This law, like the 1995 legislation, would only go so far in providing for them the rights that ought to have been a given given the sociocultural prejudices against them and the inability, or rather the refusal, to take into account the needs of PWDs. As long as they are treated as second-class citizens and are not recognised as capable persons in their own right, India will continue to be an unjust and unequal nation.


Until each of us is firmly committed to the idea of implementing the two fundamental changes outlined above, we will continue to live in a society where, even as we sing the praises of the disabled who succeed despite the obstacles placed in their way, we do not pause to consider what it is that makes it so difficult for them to succeed in the first place and what we can do to change this situation.

Q2. Discuss the reasons why some of north India has experienced chilly waves this year. What results from it? (250 words)

Paper & Topic: GS I Geography

Model Answer:


A cold wave is a type of weather event that is characterised by a drop in air temperature (also known as a cold snap or cold spell). The India Meteorological Department (IMD) clearly defines a cold wave as “a circumstance of air temperature which becomes fatal to the human body when exposed.” According to IMD, a cold wave is anticipated to hit parts of Punjab, Haryana, Chandigarh, Gujarat, Rajasthan, and Uttar Pradesh in the upcoming days.


Criteria for the declaration of a cold wave:

The International Meteorological Department (IMD) announces a cold wave when the minimum temperature at a meteorological station in the plains falls to 10 degrees Celsius or lower and is 4.5 to 6.4 degrees below the average temperature for that time of year.
A cold wave is deemed to have occurred when the minimum temperature is between 4.5 and 6.4 degrees below average and is less than or equal to 0 degrees Celsius in mountainous areas.

India’s current cold wave conditions are brought on by:

Impact of Western Disturbance: Cold Wave conditions develop when there are no Western Disturbances. Western disturbances produce precipitation and stable nocturnal temperatures, but precipitation and lower daytime temperatures.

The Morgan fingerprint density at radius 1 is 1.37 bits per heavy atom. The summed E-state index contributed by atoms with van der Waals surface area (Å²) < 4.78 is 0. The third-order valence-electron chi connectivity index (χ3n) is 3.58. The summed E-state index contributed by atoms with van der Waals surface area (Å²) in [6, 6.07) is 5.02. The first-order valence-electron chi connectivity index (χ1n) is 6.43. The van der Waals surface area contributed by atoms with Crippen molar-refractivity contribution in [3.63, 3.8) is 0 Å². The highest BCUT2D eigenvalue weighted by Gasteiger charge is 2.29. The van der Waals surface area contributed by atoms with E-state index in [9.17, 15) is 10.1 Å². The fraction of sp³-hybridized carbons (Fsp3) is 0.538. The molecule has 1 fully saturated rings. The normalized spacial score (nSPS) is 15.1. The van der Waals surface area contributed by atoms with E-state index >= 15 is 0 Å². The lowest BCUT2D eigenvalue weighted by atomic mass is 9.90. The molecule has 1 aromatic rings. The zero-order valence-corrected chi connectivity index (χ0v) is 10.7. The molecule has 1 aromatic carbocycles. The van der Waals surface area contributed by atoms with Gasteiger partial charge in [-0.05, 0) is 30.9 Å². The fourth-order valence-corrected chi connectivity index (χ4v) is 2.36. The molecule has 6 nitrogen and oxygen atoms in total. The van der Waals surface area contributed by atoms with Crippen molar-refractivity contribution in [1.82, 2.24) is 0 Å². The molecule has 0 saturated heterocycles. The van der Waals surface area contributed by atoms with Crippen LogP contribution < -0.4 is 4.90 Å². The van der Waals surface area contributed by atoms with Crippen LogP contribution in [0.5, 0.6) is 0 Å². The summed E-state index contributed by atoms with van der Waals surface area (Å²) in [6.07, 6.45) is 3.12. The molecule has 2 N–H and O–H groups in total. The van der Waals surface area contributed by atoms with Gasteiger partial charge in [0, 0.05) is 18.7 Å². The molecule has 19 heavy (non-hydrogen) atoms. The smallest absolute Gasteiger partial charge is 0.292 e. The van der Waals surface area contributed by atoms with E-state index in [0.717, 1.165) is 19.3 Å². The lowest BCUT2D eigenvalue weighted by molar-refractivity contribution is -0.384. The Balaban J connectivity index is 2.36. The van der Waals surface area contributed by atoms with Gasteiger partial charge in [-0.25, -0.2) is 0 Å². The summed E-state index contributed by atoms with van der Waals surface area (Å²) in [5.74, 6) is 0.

Snowfall in the upper Himalayas: This increases the wind chill in India’s northern provinces.
the downward-moving flow of cold air masses brought on by winds at higher altitudes. These may be brought on by strong westerly winds that are blowing chilly air towards northwest India.
If an extended region of relatively high pressure develops over northwest Asia, cold waves may also form.
Cold waves are suggested to promote La Nina in North India. Winters in October 2020 were colder than usual (2 degrees Celsius, the lowest since 1962) due to La Nina’s effects in the Pacific, which increased the severity of the cold weather as well as the frequency and area covered by a cold wave.

Effects of the current cold wave:

Widening the gap between day and nighttime temperatures has an impact on North Indian agriculture by causing erratic winter weather that interferes with harvesting during the Rabi season.
The production of cash crops like coffee, which is predominantly grown in south India and whose growth is extremely sensitive to temperature changes, could also be affected.
Impact on Human Life: Cold waves can make it more likely for people to contract the flu and bring on symptoms like runny nose and nosebleeds. The second wave of COVID 19 was also linked to it in numerous regions of North India. Those who fall into the vulnerable age groups, such as the very young, the old, or the crippled, are the most at danger. The weaker sections of society who cannot afford to defend themselves against the elements are frequently made easy prey by extreme weather conditions.

Moving ahead:

Consequently, the best way to prevent infections is to avoid prolonged outdoor exposure during a cold wave.
The participating departments should be given extra duties, and a district-level nodal team that answers to the district magistrate should be established.
To safeguard outdoor workers, shifts in work hours must be made according to the location; for instance, late shifts may be used in areas where temperatures are expected to drop.
The AYUSH sector will also be included in special health camps sponsored by the health department. For this concept, specialised health volunteers may be enlisted.
ASHA workers will start awareness initiatives, together with media and social media outlets.
In order to reduce the number of locations where disease carriers reproduce and groom themselves, panchayathi raj institutions must be organised to take special initiative for cleaning their respected areas.
All actions should be under the supervision of the district level and the state level, with frequent reviews held for authorities.